“I am not the same person I was before watching Maja Ma and Madhuri Dixit play a textually and explicitly lesbian character” – such and more tweets were seen flooding social media, articulating the feelings and reactions of many who have watched Amazon Original Movie, Maja Ma, which premiered on Prime Video on 6th October.
Considering these positive reactions from audiences across the spectrum, the streaming service facilitated a deeply insightful fireside chat on “The Representation of the LGBTQIA+ community in Indian content”.
The panel included Madhuri Dixit (Bollywood icon and Lead Actress, Maja Ma), Anand Tiwari (Director, Maja Ma), Vivek Raj Anand (CEO-Humsafar Trust), Shruta Rawat (Research Manager – Humsafar Trust and co-founder of Umang – Humsafar Trust’s LBT initiative) and Niki Ray (IT/IT’S, @themadbai, storyteller, writer, creator, mental health worker and counsellor) and was moderated by Nikhil Taneja, Founder-YUVAA.
The movie showcases a strong, impactful ‘coming out of the closet’ story about Pallavi Patel, a middle-aged Indian woman, beautifully enacted by the Original Queen of Bollywood – Madhuri Dixit. The fireside conversation touched upon how the movie could be instrumental in bringing a new wave of awareness and acceptance of a sensitive subject such as gender identity. The panel further discussed hot this film is a noteworthy example of how content can become an influencing power in helping normalize LGBTQIA+ conversations in Indian households.
The panel members discussed and shared their views on the importance of treating the subject matter sensitively and helping remove the biases around it. The conversation also took a deep dive into why it was necessary to tell this story through the character of Pallavi, who plays a homely, relatable middle-aged woman bringing home the truth that sexuality is just a small part of who you are and does not define you. What you do in your life, and the impact you bring in the life of others around you, is what really matters.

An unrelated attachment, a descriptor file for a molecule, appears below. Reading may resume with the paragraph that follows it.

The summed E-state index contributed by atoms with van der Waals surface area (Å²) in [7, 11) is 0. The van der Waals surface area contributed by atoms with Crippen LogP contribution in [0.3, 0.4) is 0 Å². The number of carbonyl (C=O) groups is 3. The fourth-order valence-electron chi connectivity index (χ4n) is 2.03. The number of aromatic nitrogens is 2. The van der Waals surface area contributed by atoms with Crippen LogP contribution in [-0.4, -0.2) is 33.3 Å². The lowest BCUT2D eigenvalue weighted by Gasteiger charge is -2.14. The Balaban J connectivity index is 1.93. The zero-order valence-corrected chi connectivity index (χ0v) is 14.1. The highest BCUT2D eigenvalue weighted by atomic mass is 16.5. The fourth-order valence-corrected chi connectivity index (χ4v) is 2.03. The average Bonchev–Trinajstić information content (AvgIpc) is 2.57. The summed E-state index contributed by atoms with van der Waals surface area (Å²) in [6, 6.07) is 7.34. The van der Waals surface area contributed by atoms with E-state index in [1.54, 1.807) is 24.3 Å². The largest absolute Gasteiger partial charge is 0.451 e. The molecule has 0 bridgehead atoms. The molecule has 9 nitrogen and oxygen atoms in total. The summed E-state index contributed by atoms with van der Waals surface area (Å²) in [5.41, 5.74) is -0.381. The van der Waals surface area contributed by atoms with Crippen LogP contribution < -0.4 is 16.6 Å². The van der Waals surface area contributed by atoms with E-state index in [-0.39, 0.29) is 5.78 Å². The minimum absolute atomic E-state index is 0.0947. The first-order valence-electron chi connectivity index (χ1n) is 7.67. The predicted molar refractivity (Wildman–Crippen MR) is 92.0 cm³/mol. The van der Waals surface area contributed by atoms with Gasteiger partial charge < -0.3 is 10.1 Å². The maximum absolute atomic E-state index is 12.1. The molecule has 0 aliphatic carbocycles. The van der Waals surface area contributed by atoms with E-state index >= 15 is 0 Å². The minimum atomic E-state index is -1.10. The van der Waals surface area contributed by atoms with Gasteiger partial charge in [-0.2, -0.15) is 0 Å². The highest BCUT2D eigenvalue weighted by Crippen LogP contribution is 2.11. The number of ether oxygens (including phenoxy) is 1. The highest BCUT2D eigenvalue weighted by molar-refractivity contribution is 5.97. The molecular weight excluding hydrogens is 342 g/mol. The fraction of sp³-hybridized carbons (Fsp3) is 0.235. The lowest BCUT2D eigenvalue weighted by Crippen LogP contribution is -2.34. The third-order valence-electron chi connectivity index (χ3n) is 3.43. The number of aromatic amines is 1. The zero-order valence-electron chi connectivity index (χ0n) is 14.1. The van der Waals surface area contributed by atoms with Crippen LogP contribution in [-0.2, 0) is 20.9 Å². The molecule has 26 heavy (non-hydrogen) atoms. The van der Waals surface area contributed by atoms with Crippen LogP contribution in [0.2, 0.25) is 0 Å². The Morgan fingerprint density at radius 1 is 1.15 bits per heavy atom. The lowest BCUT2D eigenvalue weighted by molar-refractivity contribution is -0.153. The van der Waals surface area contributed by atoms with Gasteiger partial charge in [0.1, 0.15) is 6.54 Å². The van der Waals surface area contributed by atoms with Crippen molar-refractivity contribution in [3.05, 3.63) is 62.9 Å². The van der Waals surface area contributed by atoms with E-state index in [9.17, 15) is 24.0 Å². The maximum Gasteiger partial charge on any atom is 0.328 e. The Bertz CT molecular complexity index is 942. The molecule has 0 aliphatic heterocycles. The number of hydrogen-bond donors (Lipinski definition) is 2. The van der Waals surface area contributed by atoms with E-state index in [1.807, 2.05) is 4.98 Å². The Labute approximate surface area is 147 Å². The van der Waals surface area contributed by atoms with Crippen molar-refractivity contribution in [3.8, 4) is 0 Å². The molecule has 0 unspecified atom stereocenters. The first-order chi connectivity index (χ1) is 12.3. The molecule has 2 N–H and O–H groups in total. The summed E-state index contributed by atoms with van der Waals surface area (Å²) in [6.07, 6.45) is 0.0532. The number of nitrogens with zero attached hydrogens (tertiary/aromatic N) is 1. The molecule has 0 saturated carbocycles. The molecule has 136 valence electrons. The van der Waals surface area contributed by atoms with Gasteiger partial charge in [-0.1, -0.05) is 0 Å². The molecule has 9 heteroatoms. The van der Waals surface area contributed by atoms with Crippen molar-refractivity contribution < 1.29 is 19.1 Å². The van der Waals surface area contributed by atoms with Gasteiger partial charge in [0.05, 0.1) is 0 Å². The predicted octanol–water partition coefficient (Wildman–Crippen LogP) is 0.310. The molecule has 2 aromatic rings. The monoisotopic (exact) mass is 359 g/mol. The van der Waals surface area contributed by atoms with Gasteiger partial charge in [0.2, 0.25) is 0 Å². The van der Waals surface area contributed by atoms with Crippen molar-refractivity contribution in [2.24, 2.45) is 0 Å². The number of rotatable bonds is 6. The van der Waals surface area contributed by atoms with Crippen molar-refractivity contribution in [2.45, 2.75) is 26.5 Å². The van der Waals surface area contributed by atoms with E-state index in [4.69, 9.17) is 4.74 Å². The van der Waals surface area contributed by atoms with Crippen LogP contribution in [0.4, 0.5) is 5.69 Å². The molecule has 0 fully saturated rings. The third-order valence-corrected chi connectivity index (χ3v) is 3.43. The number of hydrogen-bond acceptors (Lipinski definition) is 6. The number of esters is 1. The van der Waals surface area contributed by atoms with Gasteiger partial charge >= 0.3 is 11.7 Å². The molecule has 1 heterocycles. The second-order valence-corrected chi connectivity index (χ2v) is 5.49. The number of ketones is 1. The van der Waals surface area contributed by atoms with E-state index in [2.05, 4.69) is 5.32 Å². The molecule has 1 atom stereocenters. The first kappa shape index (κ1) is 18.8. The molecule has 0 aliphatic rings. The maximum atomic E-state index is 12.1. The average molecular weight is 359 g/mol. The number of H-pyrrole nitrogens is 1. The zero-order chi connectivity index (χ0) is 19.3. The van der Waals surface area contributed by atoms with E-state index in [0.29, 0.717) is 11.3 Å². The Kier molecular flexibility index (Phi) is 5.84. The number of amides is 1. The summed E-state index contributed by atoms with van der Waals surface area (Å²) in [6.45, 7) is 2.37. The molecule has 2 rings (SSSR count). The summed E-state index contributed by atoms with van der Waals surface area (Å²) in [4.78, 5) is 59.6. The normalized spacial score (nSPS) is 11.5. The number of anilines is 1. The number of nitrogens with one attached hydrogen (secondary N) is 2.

On being asked, about her experience of playing Pallavi Patel- a middle-aged woman who comes out of the closet, Madhuri Dixit shared, “When I read the script, I felt this was a story that needed to be told, to share the message that it takes all kinds of people to make this world and we must accept one another for who we are. Throughout my career, I have gained the love and trust of my fans and I felt confident that my voice would be heard when I talk about a sensitive topic like this, and the turmoil faced by someone who has to go through a similar situation, and even perhaps help spark a change in existing perceptions.” She further added, “I recently saw a tweet by a viewer who watched Maja Ma with her mother and grandmother, and they all loved it. This is what the movie is really about, crossing generations and touching the hearts of the viewers with its beautiful message. I am glad to see that the film is already making an impact and initiating conversations within families and across age groups.”